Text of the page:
“I think it was okay in the past to have a software development team create a bunch of stuff, and then at some point in the distant future when your infrastructure was ready and you're ready to deploy it, to test it and see if it met your security and compliance posture. No longer the case in a world where every single day, there's thousands and thousands of changes being pushed to enterprise compute environments. And so you really have to shift all of that definition of what is compliance, what is security, what is key management. All of that has to shift to the left side of the equation. It has to shift to being built into the SDLC, built into the software development life cycle, and then built into the operations management life cycle as well.

Cloud Computing and Security

Maguire: There's two things that have sometimes had an uneasy relationship. There's cloud computing on the one hand and there's security in the other. And security tends to be pretty conservative and cloud has a certain disruptive quality in it, it continues to change rapidly. So what about cloud computing meets security? What kind of challenge is inherent there?

Hareven: Well, this is exactly when we think about what happened with security until today, when we were using the on-prem or the perimeter approach, and when we shift to the cloud and the last of that perimeter. And the code name, which started a few years ago, recently, and it keeps staying, which is zero-trust.

“A lot of people thought that zero-trust is here not to stay and they thought it's just a gimmick. But with time, it is becoming something that everyone understands and everyone continues to talk about and to interpret. With zero-trust, it's basically the understanding where you don't have a perimeter, you cannot longer trust either the network environment or the component themselves or the user behind it. So everything needs to be either multi-factor authenticated, and then later you need to make sure that everything is based on just in-time access so no one has permanent access to anything, with least privileges approaches and zero standing permissions. So when you look at all of those things, security has definitely changed when we talk about cloud and hybrid approaches, and that's very, very good things to see. Of course, on us, with AKEYLESS, those are exactly the things that we are focusing at to facilitate that zero-trust method.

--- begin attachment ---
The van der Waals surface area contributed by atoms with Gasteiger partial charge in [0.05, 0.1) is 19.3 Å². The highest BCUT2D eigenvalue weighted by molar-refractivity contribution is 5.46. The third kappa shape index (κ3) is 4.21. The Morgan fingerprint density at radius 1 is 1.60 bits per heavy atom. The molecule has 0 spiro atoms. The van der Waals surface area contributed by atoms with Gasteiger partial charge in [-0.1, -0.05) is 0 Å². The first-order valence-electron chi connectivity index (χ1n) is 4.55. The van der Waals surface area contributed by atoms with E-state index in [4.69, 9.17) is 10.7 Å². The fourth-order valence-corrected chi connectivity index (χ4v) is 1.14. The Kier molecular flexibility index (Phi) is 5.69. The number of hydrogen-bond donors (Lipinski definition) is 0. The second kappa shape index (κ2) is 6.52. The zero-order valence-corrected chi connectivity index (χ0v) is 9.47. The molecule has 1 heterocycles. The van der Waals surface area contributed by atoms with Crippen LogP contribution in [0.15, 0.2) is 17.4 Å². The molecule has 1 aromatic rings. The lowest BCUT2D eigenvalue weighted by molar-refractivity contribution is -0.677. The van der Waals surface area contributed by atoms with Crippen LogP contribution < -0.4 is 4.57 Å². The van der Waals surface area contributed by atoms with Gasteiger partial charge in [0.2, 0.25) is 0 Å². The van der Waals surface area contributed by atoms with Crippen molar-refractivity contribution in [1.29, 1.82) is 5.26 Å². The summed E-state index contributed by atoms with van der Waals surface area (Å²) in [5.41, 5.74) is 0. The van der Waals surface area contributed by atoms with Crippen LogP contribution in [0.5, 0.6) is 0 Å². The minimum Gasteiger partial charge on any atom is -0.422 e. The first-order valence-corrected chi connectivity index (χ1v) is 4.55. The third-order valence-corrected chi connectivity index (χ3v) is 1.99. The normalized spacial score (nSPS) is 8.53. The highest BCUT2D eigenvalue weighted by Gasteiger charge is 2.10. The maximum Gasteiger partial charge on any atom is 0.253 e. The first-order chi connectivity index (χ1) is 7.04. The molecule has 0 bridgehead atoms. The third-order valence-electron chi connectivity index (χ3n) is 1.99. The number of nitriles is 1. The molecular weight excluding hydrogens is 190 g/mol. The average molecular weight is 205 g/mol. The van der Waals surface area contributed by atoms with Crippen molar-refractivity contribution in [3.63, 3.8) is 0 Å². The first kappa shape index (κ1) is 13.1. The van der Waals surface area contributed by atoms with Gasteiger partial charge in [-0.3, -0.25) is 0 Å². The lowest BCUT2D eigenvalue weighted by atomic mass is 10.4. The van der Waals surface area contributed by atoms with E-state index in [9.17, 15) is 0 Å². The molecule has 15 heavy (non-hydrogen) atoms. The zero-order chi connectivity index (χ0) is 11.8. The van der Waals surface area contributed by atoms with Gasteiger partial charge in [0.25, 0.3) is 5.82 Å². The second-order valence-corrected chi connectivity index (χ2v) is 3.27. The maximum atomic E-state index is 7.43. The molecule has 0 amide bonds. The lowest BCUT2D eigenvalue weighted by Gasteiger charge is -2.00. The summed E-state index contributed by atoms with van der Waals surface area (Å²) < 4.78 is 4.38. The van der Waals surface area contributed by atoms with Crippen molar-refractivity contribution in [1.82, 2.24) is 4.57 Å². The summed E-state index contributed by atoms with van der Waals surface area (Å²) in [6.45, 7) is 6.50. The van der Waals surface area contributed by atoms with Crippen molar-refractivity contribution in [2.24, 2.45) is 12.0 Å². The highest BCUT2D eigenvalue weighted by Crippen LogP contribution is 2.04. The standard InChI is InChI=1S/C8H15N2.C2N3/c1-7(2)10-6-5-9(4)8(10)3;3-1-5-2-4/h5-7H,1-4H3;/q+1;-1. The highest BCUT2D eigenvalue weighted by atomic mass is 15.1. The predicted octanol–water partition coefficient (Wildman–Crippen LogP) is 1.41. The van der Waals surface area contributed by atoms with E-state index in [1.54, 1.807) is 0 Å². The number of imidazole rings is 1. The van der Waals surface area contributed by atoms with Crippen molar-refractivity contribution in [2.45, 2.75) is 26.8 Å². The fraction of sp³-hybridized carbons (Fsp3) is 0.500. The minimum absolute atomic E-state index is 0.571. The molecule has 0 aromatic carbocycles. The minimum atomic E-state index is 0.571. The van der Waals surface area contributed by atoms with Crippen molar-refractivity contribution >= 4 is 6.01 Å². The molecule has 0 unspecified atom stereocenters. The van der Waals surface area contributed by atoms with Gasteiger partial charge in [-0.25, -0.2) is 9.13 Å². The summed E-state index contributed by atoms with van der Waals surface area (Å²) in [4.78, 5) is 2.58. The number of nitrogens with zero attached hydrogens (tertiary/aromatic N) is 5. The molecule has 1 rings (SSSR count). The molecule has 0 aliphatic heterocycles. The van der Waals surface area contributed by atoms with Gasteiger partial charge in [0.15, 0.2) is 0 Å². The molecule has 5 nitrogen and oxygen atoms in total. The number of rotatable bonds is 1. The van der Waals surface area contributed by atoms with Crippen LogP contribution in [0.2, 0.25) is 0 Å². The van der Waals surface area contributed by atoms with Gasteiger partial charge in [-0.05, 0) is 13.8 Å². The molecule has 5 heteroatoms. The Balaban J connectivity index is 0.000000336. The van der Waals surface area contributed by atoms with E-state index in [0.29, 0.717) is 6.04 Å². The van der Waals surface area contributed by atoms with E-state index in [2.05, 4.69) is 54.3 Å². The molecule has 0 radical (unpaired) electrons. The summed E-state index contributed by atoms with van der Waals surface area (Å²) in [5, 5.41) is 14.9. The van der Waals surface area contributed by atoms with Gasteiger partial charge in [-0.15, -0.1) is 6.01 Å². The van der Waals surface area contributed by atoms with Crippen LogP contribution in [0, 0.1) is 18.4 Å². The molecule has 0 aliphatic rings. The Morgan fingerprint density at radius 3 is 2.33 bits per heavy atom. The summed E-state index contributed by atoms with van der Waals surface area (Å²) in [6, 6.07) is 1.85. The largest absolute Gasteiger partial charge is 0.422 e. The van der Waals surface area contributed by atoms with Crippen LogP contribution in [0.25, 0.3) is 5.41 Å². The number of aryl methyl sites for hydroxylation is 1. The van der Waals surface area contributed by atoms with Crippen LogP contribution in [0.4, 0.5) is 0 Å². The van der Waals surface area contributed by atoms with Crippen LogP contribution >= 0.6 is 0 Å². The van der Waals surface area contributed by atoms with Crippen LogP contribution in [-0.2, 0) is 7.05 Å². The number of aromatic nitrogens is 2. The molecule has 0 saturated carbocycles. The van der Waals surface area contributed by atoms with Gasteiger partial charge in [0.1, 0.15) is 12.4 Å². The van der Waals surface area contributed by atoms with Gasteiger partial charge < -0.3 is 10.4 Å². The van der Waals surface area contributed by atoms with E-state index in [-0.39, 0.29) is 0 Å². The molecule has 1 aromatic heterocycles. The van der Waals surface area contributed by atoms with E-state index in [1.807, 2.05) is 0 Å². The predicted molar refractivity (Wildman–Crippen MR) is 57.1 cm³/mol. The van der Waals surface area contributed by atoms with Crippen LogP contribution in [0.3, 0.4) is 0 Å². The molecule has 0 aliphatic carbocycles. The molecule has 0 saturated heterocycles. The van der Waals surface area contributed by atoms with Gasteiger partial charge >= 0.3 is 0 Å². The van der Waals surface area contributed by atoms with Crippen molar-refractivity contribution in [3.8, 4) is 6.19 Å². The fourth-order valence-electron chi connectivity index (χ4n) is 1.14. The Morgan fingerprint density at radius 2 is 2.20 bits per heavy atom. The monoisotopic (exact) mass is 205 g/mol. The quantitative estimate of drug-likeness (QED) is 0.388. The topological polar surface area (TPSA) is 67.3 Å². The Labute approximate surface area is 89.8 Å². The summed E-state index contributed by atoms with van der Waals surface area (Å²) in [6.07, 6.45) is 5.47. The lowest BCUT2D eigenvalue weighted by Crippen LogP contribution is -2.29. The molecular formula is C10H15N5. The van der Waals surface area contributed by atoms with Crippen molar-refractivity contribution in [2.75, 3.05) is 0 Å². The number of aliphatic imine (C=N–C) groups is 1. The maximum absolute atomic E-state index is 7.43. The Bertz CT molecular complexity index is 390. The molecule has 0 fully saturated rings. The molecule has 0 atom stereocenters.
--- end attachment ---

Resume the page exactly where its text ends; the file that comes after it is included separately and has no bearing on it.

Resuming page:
Barker: Some of the terms that you're hearing, immutability, zero-trust and the new wave of SaaSE, it all comes back down to trust and it all comes down to the same thing. And that example is an early iteration on that. You trust the one guy and guess what? He's the person that's gonna get you and hold everyone hostage.

“So we're trying to avoid that, which is why so much more automation that you're seeing come into this and actually Chef has been a leader in this space for a long time in terms of IT tooling has gone. But if you look at the traditional ways why DevOps and cloud may have wed, many businesses are polygamous and not wed to a single platform, which offsets dependencies on their side on a single provider, among other things. But with these shifts come like the shift away from bolt-on security, which by the way, is how data center security particularly used to be delivered and it's not viable because bolting on security to a service with inherent flaws and tools are then reduced to invoking basically servicing impacting measures to stop an attack, is simply not desirable, especially when the impact is maybe a false positive on a critical service that results in downtime.”

"So that the focus and certainly the focus at Rezilion is plugging into the development pipeline. So as Corey mentioned shifting left into those toolsets, including Shift. To reduce the attack surface measured by vulnerabilities that are exploitable. And where flaws do make their way through, to act as a compensating control to vulnerabilities and zero days are exploited. And in doing that triggering service-healing procedures IT teams already use.

“Rather than the security tool being a thing that impacts a service, triggering IT tools that are already in place, that have the trust to make the changes necessary, which do not have as much of a detrimental impact on service availability, because that was one of the charges with security in this space and one of the reasons why you've had friction really between IT operations and security is that you've got security tooling that maybe made a detrimental impact taking a service down.

Scobie: So when we talk to the CISOs in big organizations. They're starting to change the way that they're thinking about partnering with the software development teams that they are trying to help secure, and the infrastructure that they're trying... The infrastructure operations teams that they're trying to help secure. So the big shift has traditionally been that the CISOs organization was focused on measurements, and producing data of things that they felt needed to be rectified in order to meet the security and compliance policies of an organization.

And what we're seeing now is them actually taking ownership of helping to deploy some of the automation tooling that will help teams do a better job at security and compliance at the left-end of the software development life cycle, at the front-end of the thing. So that they'll have compliance, so if they have compliance in their development environments they'll have compliance in their operations environments. And so there's less of... What we're seeing is that CISOs are partnering more with the App Dev teams.

Barker: As Oded said, not everyone is in the cloud, a lot of them are on-prem and they're expanding some services in the cloud, so you're seeing a lot of organizations with a multi-environment strategy, and even a multi-cloud strategy, which is actually why tools like Chef work really well in that regard, because they work across those environments, regardless of you're in the cloud or you're on-prem, to basically automate the updates of those IT estates everywhere, and we at Rezilion, we integrate in with that cycle as well.